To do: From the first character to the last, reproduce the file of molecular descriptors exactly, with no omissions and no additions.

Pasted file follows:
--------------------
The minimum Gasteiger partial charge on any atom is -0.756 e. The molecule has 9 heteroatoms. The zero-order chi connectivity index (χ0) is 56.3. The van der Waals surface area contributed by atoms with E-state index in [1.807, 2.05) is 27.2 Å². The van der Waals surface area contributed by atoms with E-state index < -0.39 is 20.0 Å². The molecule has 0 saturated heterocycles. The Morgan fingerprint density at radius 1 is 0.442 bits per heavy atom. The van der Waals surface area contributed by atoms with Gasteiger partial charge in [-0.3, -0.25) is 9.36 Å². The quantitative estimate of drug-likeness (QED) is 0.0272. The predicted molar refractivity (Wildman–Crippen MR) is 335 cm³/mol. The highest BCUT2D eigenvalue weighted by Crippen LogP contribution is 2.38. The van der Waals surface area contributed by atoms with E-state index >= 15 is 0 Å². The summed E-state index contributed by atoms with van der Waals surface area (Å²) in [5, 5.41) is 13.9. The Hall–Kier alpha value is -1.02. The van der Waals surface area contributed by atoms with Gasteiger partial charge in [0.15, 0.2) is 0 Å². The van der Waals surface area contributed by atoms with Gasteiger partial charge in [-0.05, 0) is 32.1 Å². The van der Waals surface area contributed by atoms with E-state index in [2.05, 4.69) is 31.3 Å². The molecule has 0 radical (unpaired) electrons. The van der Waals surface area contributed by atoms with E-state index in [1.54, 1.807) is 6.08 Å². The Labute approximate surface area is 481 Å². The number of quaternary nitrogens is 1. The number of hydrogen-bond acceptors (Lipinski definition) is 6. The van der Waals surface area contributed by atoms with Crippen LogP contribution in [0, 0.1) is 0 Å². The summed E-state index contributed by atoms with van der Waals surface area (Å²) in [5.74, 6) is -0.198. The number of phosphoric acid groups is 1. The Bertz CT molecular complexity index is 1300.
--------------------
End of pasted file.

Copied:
The minimum Gasteiger partial charge on any atom is -0.756 e. The molecule has 9 heteroatoms. The zero-order chi connectivity index (χ0) is 56.3. The van der Waals surface area contributed by atoms with E-state index in [1.807, 2.05) is 27.2 Å². The van der Waals surface area contributed by atoms with E-state index < -0.39 is 20.0 Å². The molecule has 0 saturated heterocycles. The Morgan fingerprint density at radius 1 is 0.442 bits per heavy atom. The van der Waals surface area contributed by atoms with Gasteiger partial charge in [-0.3, -0.25) is 9.36 Å². The quantitative estimate of drug-likeness (QED) is 0.0272. The predicted molar refractivity (Wildman–Crippen MR) is 335 cm³/mol. The highest BCUT2D eigenvalue weighted by Crippen LogP contribution is 2.38. The van der Waals surface area contributed by atoms with E-state index >= 15 is 0 Å². The summed E-state index contributed by atoms with van der Waals surface area (Å²) in [5, 5.41) is 13.9. The Hall–Kier alpha value is -1.02. The van der Waals surface area contributed by atoms with Gasteiger partial charge in [0.15, 0.2) is 0 Å². The van der Waals surface area contributed by atoms with Gasteiger partial charge in [-0.05, 0) is 32.1 Å². The van der Waals surface area contributed by atoms with E-state index in [2.05, 4.69) is 31.3 Å². The molecule has 0 radical (unpaired) electrons. The van der Waals surface area contributed by atoms with E-state index in [1.54, 1.807) is 6.08 Å². The Labute approximate surface area is 481 Å². The number of quaternary nitrogens is 1. The number of hydrogen-bond acceptors (Lipinski definition) is 6. The van der Waals surface area contributed by atoms with Crippen LogP contribution in [0, 0.1) is 0 Å². The summed E-state index contributed by atoms with van der Waals surface area (Å²) in [5.74, 6) is -0.198. The number of phosphoric acid groups is 1. The Bertz CT molecular complexity index is 1300.